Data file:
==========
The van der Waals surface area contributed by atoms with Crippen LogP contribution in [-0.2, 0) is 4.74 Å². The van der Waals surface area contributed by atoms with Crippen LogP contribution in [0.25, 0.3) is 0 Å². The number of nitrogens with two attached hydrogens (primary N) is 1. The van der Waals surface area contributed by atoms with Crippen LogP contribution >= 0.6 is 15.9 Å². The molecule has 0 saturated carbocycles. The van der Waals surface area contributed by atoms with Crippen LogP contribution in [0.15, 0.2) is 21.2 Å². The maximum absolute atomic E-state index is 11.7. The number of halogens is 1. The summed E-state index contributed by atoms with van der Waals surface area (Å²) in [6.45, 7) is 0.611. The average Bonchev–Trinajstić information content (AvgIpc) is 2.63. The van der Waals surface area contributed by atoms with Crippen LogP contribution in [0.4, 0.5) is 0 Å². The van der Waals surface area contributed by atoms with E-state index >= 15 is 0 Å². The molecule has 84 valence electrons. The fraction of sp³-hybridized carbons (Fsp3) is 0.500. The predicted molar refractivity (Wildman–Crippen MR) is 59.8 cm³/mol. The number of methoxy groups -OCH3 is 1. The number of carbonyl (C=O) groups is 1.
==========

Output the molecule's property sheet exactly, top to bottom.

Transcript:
The van der Waals surface area contributed by atoms with Crippen LogP contribution in [-0.2, 0) is 4.74 Å². The van der Waals surface area contributed by atoms with Crippen LogP contribution in [0.25, 0.3) is 0 Å². The number of nitrogens with two attached hydrogens (primary N) is 1. The van der Waals surface area contributed by atoms with Crippen LogP contribution >= 0.6 is 15.9 Å². The molecule has 0 saturated carbocycles. The van der Waals surface area contributed by atoms with Crippen LogP contribution in [0.15, 0.2) is 21.2 Å². The maximum absolute atomic E-state index is 11.7. The number of halogens is 1. The summed E-state index contributed by atoms with van der Waals surface area (Å²) in [6.45, 7) is 0.611. The average Bonchev–Trinajstić information content (AvgIpc) is 2.63. The van der Waals surface area contributed by atoms with Crippen LogP contribution in [0.4, 0.5) is 0 Å². The van der Waals surface area contributed by atoms with E-state index >= 15 is 0 Å². The molecule has 84 valence electrons. The fraction of sp³-hybridized carbons (Fsp3) is 0.500. The predicted molar refractivity (Wildman–Crippen MR) is 59.8 cm³/mol. The number of methoxy groups -OCH3 is 1. The number of carbonyl (C=O) groups is 1.